In Paul Murray’s novel Skippy Dies, there’s a point where the main character, Howard, has an existential crisis.“‘It’s just not how I expected my life would be,'” he says.
“‘What did you expect?’” a friend responds.
“Howard ponders this. ‘I suppose—this sounds stupid, but I suppose I thought there’d be more of a narrative arc.’”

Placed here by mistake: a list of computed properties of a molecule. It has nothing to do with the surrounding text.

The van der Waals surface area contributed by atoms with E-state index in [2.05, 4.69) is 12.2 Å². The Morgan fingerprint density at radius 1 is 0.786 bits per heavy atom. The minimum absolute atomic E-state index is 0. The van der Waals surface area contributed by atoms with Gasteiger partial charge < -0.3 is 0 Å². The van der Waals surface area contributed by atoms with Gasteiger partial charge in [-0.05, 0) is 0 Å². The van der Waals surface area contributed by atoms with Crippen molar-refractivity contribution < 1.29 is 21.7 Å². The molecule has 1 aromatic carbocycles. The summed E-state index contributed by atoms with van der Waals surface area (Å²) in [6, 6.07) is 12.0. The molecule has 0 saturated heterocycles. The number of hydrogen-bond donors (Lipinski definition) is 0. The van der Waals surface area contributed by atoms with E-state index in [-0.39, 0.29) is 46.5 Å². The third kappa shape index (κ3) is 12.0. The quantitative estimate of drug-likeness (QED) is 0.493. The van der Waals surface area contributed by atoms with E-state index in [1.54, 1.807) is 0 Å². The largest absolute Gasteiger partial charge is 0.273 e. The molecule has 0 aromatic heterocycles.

But it’s not stupid at all. Though perhaps the facts of someone’s life, presented end to end, wouldn’t much resemble a narrative to the outside observer, the way people choose to tell the stories of their lives, to others and—crucially—to themselves, almost always does have a narrative arc. In telling the story of how you became who you are, and of who you’re on your way to becoming, the story itself becomes a part of who you are.
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